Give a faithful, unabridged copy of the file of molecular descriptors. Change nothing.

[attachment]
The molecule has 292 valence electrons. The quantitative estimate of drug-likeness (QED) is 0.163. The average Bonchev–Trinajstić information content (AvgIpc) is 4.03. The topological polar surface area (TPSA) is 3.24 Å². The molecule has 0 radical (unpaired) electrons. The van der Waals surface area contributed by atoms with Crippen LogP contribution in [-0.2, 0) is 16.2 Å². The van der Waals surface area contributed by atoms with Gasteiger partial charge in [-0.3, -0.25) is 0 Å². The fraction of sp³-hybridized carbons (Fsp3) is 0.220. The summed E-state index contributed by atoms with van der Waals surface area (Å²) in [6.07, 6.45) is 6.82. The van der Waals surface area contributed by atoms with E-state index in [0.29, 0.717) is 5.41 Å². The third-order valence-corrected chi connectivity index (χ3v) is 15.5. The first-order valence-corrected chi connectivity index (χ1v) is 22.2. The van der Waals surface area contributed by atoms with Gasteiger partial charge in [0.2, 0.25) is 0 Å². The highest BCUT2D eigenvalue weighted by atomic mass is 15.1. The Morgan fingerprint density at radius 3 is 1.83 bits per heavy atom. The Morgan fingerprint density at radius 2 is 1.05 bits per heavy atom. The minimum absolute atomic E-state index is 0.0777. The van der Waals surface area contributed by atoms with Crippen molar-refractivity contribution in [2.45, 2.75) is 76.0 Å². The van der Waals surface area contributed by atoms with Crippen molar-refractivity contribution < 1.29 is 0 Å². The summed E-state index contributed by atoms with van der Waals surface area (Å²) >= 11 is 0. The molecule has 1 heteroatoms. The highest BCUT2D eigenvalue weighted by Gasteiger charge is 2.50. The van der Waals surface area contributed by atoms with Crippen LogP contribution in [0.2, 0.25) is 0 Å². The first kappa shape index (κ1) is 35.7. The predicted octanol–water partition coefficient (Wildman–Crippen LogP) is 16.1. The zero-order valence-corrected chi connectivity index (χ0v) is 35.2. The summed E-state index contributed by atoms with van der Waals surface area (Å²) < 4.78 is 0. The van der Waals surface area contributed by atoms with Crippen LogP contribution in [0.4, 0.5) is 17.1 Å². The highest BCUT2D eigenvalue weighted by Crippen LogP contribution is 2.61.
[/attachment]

The molecule has 292 valence electrons. The quantitative estimate of drug-likeness (QED) is 0.163. The average Bonchev–Trinajstić information content (AvgIpc) is 4.03. The topological polar surface area (TPSA) is 3.24 Å². The molecule has 0 radical (unpaired) electrons. The van der Waals surface area contributed by atoms with Crippen LogP contribution in [-0.2, 0) is 16.2 Å². The van der Waals surface area contributed by atoms with Gasteiger partial charge in [-0.3, -0.25) is 0 Å². The fraction of sp³-hybridized carbons (Fsp3) is 0.220. The summed E-state index contributed by atoms with van der Waals surface area (Å²) in [6.07, 6.45) is 6.82. The van der Waals surface area contributed by atoms with E-state index in [0.29, 0.717) is 5.41 Å². The third-order valence-corrected chi connectivity index (χ3v) is 15.5. The first-order valence-corrected chi connectivity index (χ1v) is 22.2. The van der Waals surface area contributed by atoms with Gasteiger partial charge in [0.2, 0.25) is 0 Å². The highest BCUT2D eigenvalue weighted by atomic mass is 15.1. The Morgan fingerprint density at radius 3 is 1.83 bits per heavy atom. The Morgan fingerprint density at radius 2 is 1.05 bits per heavy atom. The minimum absolute atomic E-state index is 0.0777. The van der Waals surface area contributed by atoms with Crippen molar-refractivity contribution in [2.45, 2.75) is 76.0 Å². The van der Waals surface area contributed by atoms with Crippen molar-refractivity contribution < 1.29 is 0 Å². The summed E-state index contributed by atoms with van der Waals surface area (Å²) >= 11 is 0. The molecule has 1 heteroatoms. The highest BCUT2D eigenvalue weighted by Gasteiger charge is 2.50. The van der Waals surface area contributed by atoms with Crippen LogP contribution in [0.2, 0.25) is 0 Å². The first kappa shape index (κ1) is 35.7. The predicted octanol–water partition coefficient (Wildman–Crippen LogP) is 16.1. The zero-order valence-corrected chi connectivity index (χ0v) is 35.2. The summed E-state index contributed by atoms with van der Waals surface area (Å²) < 4.78 is 0. The van der Waals surface area contributed by atoms with Crippen LogP contribution in [0.4, 0.5) is 17.1 Å². The highest BCUT2D eigenvalue weighted by Crippen LogP contribution is 2.61.